Believing Cassandra: An Optimist Looks at a Pessimist's World

Reviewed by Richard Walthers

For the last several years, I have had a standing offer to share with my friends the considerable wealth that would be generated if only one of them would come up with a new word or phrase to supplant "sustainable development". This new phrase would have to be immediately recognized and understood by the public at large as well as wipe out all the negative associations that have attached themselves to the present descriptive over the past decades. It also would have to energize people to begin meaningful changes that will save the Earth.

The problem I have always had with the term as it is offered now is that it is something of an oxymoron. As Chief Oren Lyons of the Onondaga Nation has said, we cannot have sustainable development if that development impinges on future generations’ ability to live and prosper. In other words, if development is causing the problems we are all facing, why should we want to sustain it?

I think Alan AtKisson would basically agree with this assessment, as he illuminates the differences between development as growth and development as advancements in the human condition in his recent book, Believing Cassandra. His central message is that growth must cease while development must accelerate. To AtKisson, growth means increases in quantity. There are obvious limits to growth, whereas there are no limits to development because development means improvements in quality.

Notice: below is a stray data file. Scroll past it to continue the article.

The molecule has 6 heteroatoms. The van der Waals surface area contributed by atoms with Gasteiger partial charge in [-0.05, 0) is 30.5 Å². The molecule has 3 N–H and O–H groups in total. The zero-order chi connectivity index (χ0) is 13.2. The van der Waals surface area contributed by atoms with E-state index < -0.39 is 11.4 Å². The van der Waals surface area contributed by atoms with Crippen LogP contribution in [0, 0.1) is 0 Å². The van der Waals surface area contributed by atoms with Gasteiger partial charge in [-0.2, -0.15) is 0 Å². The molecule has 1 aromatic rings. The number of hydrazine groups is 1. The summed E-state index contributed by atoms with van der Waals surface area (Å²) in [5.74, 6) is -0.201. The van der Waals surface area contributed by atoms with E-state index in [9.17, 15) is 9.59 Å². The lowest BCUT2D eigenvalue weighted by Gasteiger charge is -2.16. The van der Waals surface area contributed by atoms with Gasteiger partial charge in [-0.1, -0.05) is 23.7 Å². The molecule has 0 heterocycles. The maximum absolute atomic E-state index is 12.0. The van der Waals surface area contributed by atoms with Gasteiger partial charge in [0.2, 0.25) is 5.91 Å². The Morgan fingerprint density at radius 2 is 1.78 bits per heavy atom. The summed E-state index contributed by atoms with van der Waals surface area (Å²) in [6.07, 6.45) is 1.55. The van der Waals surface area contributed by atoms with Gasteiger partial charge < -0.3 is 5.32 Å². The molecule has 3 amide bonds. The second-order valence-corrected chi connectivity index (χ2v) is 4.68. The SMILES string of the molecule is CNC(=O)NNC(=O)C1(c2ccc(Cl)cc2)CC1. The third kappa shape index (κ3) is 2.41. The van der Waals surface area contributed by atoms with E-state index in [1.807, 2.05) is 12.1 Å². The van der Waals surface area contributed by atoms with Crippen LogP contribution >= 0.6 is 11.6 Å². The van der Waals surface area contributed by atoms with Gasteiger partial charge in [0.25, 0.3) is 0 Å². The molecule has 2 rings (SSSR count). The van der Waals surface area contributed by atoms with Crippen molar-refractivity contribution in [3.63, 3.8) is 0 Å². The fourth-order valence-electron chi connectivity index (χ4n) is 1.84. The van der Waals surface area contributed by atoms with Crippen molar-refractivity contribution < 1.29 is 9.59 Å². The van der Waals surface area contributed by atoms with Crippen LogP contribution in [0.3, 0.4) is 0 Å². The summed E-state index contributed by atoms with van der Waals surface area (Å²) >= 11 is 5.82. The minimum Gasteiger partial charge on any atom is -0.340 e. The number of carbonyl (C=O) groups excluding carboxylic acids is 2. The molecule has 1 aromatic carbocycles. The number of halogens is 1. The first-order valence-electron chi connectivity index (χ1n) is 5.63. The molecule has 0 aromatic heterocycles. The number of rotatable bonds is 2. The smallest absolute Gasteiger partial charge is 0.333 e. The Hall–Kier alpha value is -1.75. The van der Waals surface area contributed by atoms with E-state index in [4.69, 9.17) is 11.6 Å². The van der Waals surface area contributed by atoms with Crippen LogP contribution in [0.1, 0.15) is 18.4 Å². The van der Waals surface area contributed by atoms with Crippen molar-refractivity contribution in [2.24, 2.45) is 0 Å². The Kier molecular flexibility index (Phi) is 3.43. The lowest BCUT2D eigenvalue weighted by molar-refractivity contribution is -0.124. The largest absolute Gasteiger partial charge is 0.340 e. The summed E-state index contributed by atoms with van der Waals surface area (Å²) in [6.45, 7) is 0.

The book takes its title from the story of Cassandra, the beautiful daughter of the last king of Troy. Apollo gave Cassandra the gift of the ability to see the future, but when she refused his favors, he further curses her so that no one would believe her prophecies. Such has been the fate of the many environmentalists that have sounded the alarm during the past 25 years.

AtKisson believes that we will either creatively find ways to avert disaster or we will be forced into a sustainable living mode as we are coerced to make increasingly grotesque adjustments to remedy damage to the environment caused by the war of man against nature. He uses theories to help explain how we first can accurately diagnose the Earth’s present state of health as well as disseminate knowledge that can provide solutions to many of the persistent problems we have created.

This book is important reading for business managers and owners. Like it or not, business people have always been agents of change and transformers of culture, via the products they offer to the marketplace and how they communicate with the marketplace as well as how they structure and organize their companies. "The key to transformation is the rapid diffusion of innovations" and business is well positioned to assist and influence both the nature of the innovations as well as the communication and diffusion of the new ideas.

The tone throughout the book is upbeat and encouraging. AtKisson believes we can easily apply ourselves to creating sustainable societies on a global scale. After all, he says we are already experts at altering global atmospheric balance (increased CO2 levels and the hole in the ozone layer) and have performed other amazing feats of ecological destruction. So why not apply these skills to solving problems instead of creating them?

His enthusiasm is welcomed. After a steady diet of gloom and doom, I believe it is critical to understand that hope remains for resolution. The sole reservation I have is the author’s apparent penultimate trust in technology. I think we must always be vigilant of technology as we have already seen what happens when technology is left unchecked. We could be heading toward a world where technology solves our physical problems, but leaves us wanting spiritually. To avoid the ascendancy of technology, our inspiration and guiding vision must always be spiritually based.

This is a quick read that approaches a difficult and confusing subject with humor and insight. It offers hope for the future and the potential of sustainability. Now if only AtKisson had known of my offer to share his wealth.